Article Courtesy of The Sun
Published May 20, 2019
Palm Beach County jury has awarded $41 million in damages to a former Securities
and Exchange Commission official who suffered severe injuries in a bicycle crash
in his Jupiter neighborhood.
James Schnurr was forced to leave his job as the SEC’s chief accountant in 2016
so he could recover from the April 2016 crash.
Schnurr filed suit in August 2016 against the homeowners association overseeing
Jonathan’s Landing and Jonathan’s Landing Golf Club, Inc. He claimed the
organizations erected two stanchions “which constitute physical obstructions to
cyclists” on the bike trail but failed to provide pavement markings, signage or
other warnings of “their hazardous nature.”
Upon striking one of the stanchions, Schnurr “was ejected from his cycle and hit
the ground, causing him significant and permanent injuries,” his complaint
Stanchions are upright posts, bars, or frames typically connected by chains,
velvet rope or cloth belts to delineate crowd-control boundaries. They are often
used to control the direction of airport security queues or to mark off “red
carpet" entries to nightclubs.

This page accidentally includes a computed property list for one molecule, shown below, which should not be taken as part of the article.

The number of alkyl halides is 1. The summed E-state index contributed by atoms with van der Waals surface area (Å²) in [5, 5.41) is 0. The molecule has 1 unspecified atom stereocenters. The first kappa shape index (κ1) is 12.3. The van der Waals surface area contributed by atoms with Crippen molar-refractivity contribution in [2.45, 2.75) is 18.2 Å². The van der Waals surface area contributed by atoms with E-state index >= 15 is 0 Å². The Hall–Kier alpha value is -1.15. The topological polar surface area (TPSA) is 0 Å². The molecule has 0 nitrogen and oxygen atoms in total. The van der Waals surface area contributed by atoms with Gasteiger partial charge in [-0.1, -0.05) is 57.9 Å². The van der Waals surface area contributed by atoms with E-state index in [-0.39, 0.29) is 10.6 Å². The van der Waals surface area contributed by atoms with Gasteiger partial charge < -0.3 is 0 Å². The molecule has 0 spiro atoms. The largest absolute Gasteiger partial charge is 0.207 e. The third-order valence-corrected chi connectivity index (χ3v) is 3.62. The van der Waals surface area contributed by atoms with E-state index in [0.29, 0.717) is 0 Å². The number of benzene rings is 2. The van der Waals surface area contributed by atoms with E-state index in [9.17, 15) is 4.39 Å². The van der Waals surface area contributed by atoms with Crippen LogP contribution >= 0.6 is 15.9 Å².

According to news accounts, Schnurr was replaced with an interim chief
accountant in July 2016 while he recovered from the crash. He retired
permanently in November 2016. The watchdog site FederalPay.org reported his 2016
salary as $248,292.
As well as incurring expenses for medical, nursing and rehabilitative care,
Schnurr suffered loss of earnings and the loss of ability to earn money in the
future, according to his complaint.
The association and golf club fought the charges, with the association
contending Schnurr rode his bike “in a careless and negligent manner by failing
to observe where he biked” and “was biking recklessly.”
The jury on Thursday determined all of the parties shared responsibility. The
association was 45 percent negligent because if failed to notify Schurr of the
dangerous conditions while the golf club’s 5 percent negligence contributed to
Schnurr’s loss, injury or damage. The court will determine whether to cut the
$41 million award to reflect how responsibility was distributed, according to
jury instructions filed with the award determination.
Schnurr was found to be 50 percent negligent. The jury awarded Schnurr
$4,800,000 for past hospitalization, medical and nursing care; $12 million for
future hospitalization, medical and nursing care; $750,000 in lost previous
wages; $3.5 million for lost future wages; $10 million for pain and suffering
and loss of enjoyment of life; and $5 million to cover those more pain and
suffering in the future. In addition, Schnurr’s wife Christine was awarded $5
million for loss of her husband’s “comfort, society and attention.”